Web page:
China second wave fears: Huge testing plan launched as 'new strain' spike hits Beijing

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It comes after a study suggested a new strain of the illness had arrived in the capital and infected more than 300 people, since early June, and may have originally been imported from elsewhere in Asia. Local authorities have been ordered to put emergency response plans in place to help them rapidly expand nucleic test capacity, the National Health Commission said in guidance issued on its website. Nucleic acid test results must be delivered within six hours for patients at fever clinics and within a day for those who volunteer to be tested, according to the directive.

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China today reported three new coronavirus cases in the mainland for July 1, compared with three cases a day earlier, the health authority said.

Two of the new infections were imported cases, the National Health Commission said in a statement, while Beijing reported one new case.

There were no new deaths. China also reported two new asymptomatic patients, one fewer than a day earlier.

China second wave fears: Huge testing plan launched as 'new strain' spike hits Beijing

Testing capacity must be stepped up, the guidance says (Image: GETTY)

China second wave fears: Huge testing plan launched as 'new strain' spike hits Beijing

Passengers in protective suits at Beijing’s airport (Image: GETTY)

As of July 1, mainland China had a total of 83,537 confirmed coronavirus cases, the NHC said.

China’s official death toll from the coronavirus remains at 4,634 – although the figure has been hotly disputed, with Liu Pei’en, whose father died at the beginning of February, believing the figure could be ten times higher.

A study, published by Harvard University researchers, suggested the strain which triggered fresh cases in Beijing could have originated in South or Southeast Asia.

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China second wave fears: Huge testing plan launched as 'new strain' spike hits Beijing

Members of the public wait in line for tests in Beijing (Image: GETTY)

The outbreak has raised concerns about China’s vulnerability to a “second wave”.

The virus found in Beijing cases is an imported strain of COVID-19, according to the China Centre for Disease Control and Prevention.

The Harvard study, published on the preprint website medRxiv.org on Tuesday, is yet to be peer-reviewed.

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China second wave fears: Huge testing plan launched as 'new strain' spike hits Beijing

Street cleaning in Wuhan at the start of the outbreak (Image: GETTY)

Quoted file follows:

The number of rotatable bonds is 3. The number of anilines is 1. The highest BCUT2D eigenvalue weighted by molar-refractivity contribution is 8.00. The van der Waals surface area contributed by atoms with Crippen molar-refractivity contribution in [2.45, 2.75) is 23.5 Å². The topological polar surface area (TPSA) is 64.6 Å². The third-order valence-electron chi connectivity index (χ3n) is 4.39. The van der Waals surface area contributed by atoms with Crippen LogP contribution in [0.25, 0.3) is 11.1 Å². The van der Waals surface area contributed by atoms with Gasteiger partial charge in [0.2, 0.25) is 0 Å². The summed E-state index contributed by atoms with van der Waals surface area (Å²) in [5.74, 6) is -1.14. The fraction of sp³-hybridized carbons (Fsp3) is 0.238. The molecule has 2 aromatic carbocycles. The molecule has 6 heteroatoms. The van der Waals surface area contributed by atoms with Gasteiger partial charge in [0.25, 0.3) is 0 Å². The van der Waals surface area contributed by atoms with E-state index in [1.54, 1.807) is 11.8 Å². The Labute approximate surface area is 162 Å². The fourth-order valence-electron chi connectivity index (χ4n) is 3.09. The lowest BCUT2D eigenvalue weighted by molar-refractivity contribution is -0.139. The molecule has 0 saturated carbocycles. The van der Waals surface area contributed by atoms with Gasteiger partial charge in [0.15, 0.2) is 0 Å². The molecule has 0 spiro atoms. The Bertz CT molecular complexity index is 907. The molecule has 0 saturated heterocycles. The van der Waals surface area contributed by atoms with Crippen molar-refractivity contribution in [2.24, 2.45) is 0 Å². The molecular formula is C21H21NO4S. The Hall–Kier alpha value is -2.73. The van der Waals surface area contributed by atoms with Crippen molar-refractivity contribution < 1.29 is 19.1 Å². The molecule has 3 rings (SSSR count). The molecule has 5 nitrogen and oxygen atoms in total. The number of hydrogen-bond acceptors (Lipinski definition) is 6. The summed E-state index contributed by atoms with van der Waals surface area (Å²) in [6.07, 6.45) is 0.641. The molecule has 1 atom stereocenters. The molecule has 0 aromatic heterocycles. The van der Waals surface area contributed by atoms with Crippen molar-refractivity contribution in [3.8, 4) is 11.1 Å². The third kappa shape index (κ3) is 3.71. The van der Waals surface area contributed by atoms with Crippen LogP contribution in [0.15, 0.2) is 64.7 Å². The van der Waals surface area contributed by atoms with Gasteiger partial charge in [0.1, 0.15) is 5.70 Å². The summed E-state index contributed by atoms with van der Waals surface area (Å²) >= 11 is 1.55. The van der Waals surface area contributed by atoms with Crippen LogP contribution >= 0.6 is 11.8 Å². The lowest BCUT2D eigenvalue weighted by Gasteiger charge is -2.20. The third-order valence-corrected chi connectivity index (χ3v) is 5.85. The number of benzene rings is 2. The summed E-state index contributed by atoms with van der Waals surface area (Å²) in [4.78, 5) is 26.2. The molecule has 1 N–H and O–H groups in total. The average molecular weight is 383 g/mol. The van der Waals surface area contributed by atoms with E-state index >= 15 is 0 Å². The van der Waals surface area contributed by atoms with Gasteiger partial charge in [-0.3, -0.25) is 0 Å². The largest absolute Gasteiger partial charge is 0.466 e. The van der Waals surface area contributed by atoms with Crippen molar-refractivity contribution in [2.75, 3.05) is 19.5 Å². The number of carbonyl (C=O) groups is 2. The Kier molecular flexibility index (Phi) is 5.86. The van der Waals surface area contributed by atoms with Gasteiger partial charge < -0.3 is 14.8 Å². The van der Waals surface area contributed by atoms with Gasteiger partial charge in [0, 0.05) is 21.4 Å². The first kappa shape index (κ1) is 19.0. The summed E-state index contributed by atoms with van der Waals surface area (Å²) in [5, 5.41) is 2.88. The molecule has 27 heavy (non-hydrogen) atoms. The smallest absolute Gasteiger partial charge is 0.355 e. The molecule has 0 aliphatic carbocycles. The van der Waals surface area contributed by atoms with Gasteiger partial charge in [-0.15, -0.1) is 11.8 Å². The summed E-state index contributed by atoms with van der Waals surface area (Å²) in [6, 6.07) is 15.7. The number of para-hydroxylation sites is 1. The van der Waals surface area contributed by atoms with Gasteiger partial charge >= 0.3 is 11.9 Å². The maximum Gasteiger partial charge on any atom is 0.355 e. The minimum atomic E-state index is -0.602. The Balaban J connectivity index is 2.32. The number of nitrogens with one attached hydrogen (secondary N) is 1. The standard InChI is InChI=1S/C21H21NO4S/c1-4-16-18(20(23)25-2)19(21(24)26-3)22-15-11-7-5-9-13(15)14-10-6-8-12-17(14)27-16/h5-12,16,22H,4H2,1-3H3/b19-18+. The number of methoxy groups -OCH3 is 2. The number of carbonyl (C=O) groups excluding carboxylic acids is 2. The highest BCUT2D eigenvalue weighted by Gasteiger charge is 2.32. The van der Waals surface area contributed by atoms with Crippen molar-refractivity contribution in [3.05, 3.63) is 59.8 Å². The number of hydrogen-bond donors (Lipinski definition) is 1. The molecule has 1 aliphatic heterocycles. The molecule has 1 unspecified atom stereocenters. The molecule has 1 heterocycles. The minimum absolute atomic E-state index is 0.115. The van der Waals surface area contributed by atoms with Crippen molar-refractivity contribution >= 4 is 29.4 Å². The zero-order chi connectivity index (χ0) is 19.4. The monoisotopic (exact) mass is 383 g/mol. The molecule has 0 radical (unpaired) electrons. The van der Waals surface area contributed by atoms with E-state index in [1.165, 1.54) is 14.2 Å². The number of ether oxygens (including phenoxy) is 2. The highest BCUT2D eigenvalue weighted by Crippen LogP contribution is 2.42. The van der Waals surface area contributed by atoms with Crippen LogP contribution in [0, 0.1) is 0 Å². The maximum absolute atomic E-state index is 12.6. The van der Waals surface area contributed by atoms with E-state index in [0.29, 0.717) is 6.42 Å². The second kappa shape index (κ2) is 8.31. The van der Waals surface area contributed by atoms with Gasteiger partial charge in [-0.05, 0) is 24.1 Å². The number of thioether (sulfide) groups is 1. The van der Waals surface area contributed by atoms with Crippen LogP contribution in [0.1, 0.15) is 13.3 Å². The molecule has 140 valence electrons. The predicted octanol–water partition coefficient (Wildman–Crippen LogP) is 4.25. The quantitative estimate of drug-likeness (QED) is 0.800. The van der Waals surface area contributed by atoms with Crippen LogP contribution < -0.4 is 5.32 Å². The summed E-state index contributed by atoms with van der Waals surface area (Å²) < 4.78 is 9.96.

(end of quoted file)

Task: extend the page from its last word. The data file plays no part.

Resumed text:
China second wave fears: Huge testing plan launched as 'new strain' spike hits Beijing

The Chinese city of Wuhan was where the disease was first identified (Image: GETTY)

It took three of the SARS-CoV-2 genome sequences collected in Beijing last month and compared them to 7,643 samples worldwide.

The three genomes showed the greatest resemblance to cases in Europe from February to May, and to cases in South and Southeast Asia from May to June.

They were also similar to a small number of infections seen in China in March, suggesting the strain may have appeared first in China and then returned to the country three months later, the authors said.

China second wave fears: Huge testing plan launched as 'new strain' spike hits Beijing

Coronavirus cases worldwide (Image: GETTY)

The report explains: “As the most recent cases in these branches are almost exclusively from South(east) Asia, this could suggest that the new cases in Beijing were re-introduced by transmissions from South(east) Asia.”

The outbreak traced to Beijing’s huge Xinfadi wholesale market on June 11 infected 329 people within days.

Quarantine restrictions and large-scale testing of residents began soon after the first cases were identified.

China second wave fears: Huge testing plan launched as 'new strain' spike hits Beijing

China’s President Xi Jinping (Image: GETTY)

China also required all shipments of imported meat to be tested for COVID-19 before they could leave its ports.

The SARS-CoV-2 virus is believed to have originated in a market in the central Chinese city of Wuhan in December last year and has now infected more than 10 million people and killed more than 500,000 worldwide.

However, some studies suggest it could have been circulating much earlier after crossing the species barrier from horseshoe bats native not only to southwest China, but also Laos and Myanmar.


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